What is Capital Gains Tax
Capital gains tax (CGT) is the tax you pay on profits from selling assets, such as property.
You report capital gains and capital losses in your income tax return and pay tax on your capital gains. Although it is referred to as 'capital gains tax,' it is part of your income tax. It is not a separate tax.
If you have a capital gain, it will increase the tax you need to pay. You may want to work out how much tax you will owe and set aside funds to cover it.
List of CGT assets and exemptions
Check if your assets are subject to CGT, exempt, or pre-date CGT.
Acquiring CGT assets
Establish the date you buy or acquire an asset, your share of ownership and records to keep.
How and when CGT is triggered, such as when an asset is sold, lost or destroyed.
Find out if your asset is eligible for the 50% CGT discount.
Calculating your CGT
Use the calculator or steps to work out your CGT, including your capital proceeds and cost base.
Property and capital gains tax
How CGT affects real estate, including rental properties, land, improvements and your home.
Shares and similar investments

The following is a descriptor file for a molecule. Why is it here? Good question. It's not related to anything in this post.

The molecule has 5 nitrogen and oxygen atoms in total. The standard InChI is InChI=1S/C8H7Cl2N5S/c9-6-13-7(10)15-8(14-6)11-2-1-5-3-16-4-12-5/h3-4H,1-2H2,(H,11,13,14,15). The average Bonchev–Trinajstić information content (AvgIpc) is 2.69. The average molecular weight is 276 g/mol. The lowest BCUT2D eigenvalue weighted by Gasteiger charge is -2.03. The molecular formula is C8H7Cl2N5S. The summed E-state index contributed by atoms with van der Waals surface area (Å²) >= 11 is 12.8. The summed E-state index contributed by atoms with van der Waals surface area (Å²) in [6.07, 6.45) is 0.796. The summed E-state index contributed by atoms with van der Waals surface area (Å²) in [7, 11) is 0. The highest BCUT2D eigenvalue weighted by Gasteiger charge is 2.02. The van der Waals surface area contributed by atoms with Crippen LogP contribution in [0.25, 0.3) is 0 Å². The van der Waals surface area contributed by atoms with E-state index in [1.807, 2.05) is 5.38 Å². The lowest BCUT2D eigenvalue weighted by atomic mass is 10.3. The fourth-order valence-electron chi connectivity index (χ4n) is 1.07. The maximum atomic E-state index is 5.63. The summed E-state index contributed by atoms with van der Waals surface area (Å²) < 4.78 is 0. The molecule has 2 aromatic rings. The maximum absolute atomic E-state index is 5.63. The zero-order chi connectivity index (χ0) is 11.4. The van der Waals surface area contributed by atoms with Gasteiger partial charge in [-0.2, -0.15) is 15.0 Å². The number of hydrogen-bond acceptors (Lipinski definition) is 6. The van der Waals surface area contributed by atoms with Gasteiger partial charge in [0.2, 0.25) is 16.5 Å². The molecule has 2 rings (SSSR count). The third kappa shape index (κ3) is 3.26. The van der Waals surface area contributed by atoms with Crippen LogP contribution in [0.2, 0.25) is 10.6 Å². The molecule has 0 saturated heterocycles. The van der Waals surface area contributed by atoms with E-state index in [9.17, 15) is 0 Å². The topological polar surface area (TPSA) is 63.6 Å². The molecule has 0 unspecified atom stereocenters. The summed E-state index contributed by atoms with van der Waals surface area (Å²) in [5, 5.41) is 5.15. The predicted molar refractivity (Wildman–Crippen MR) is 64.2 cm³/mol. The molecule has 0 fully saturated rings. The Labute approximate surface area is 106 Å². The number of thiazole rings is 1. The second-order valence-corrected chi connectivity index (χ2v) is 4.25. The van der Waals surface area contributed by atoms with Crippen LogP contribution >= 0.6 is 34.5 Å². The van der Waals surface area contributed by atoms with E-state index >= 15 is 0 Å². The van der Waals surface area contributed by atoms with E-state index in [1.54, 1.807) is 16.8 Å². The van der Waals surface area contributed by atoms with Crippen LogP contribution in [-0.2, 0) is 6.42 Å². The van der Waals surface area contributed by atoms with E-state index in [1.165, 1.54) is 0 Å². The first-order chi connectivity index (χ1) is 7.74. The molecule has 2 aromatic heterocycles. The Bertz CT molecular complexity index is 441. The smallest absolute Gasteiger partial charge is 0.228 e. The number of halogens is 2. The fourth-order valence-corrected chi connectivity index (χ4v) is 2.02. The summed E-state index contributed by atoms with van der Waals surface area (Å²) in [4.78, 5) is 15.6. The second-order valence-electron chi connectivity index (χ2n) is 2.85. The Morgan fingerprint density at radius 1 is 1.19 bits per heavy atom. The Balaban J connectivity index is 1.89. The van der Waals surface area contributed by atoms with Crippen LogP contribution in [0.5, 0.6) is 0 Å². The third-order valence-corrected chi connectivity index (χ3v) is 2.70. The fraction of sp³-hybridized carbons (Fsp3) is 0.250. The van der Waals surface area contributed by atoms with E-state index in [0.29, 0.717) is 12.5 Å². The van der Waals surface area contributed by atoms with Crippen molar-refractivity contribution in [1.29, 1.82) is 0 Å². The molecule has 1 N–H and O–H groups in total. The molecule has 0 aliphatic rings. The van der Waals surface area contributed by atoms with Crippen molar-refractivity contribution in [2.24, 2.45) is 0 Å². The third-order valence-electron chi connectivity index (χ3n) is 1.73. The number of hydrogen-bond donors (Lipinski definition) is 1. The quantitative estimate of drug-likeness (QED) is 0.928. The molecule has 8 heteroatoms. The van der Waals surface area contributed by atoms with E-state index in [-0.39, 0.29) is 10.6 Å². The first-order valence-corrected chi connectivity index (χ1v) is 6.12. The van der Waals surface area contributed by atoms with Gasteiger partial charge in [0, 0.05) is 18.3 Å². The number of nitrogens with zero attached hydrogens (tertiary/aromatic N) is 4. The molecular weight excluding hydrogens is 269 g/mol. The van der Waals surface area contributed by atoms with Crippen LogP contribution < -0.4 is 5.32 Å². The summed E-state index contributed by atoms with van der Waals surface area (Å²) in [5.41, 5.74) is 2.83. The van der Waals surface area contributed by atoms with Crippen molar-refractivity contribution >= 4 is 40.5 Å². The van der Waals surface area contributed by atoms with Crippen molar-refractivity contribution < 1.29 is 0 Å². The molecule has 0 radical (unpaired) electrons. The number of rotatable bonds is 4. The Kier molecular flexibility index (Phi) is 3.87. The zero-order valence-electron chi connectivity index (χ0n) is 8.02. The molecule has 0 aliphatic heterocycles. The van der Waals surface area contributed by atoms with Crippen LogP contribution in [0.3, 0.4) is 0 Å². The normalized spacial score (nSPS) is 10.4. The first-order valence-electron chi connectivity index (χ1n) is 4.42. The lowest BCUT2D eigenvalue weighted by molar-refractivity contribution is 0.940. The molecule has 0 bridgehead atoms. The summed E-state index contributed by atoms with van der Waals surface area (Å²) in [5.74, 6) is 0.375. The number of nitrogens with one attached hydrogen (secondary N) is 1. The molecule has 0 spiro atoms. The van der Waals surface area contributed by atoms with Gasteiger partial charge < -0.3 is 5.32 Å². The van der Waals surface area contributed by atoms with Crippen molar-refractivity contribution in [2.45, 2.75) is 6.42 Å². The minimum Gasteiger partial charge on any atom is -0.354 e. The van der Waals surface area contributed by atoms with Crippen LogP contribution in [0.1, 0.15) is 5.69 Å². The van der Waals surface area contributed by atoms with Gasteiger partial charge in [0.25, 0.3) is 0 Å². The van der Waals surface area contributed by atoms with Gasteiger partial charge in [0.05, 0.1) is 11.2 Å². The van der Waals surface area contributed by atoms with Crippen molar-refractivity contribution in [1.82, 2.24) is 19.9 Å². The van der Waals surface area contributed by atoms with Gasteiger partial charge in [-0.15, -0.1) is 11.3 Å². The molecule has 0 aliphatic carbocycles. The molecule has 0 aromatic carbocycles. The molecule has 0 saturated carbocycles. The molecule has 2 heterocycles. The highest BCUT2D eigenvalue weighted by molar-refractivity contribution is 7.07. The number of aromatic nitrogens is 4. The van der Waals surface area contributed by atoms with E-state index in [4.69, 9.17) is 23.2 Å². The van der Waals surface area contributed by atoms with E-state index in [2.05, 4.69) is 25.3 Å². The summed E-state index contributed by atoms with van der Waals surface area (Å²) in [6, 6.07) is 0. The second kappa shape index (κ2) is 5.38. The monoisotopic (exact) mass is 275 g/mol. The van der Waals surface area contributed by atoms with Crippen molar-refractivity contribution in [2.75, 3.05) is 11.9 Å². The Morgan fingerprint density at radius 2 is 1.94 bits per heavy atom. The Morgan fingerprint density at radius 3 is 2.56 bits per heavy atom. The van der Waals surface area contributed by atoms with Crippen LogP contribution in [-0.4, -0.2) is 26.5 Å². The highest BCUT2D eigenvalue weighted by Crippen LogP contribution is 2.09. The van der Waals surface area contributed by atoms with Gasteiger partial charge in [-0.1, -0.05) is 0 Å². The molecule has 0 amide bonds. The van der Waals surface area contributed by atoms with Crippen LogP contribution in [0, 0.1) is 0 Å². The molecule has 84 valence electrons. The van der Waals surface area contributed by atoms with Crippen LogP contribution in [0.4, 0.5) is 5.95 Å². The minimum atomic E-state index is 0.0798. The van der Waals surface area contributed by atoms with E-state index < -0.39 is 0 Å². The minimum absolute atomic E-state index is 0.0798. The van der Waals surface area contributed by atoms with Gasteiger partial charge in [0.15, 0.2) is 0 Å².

Check if you are an investor or trader, and how it affects tax on your shares or units in a fund.
Inherited assets and capital gains tax
How and when CGT applies if you sell assets you inherited, including properties and shares.
Foreign residents and capital gains tax
How CGT affects your assets if you are a foreign or temporary resident, or change your residency.
Relationship breakdown and capital gains tax
Find out if you can defer, or 'roll over', CGT on assets that transfer to you in a divorce.
Market valuation of assets
When and how to get your assets valued for CGT purposes.
How to complete the capital gains section in your tax return
Instructions for completing the CGT section of the individual income tax return.
Small business CGT concessions
Find out if your small business can reduce, disregard or defer CGT on an active asset.
How CGT affects depreciating assets like business equipment.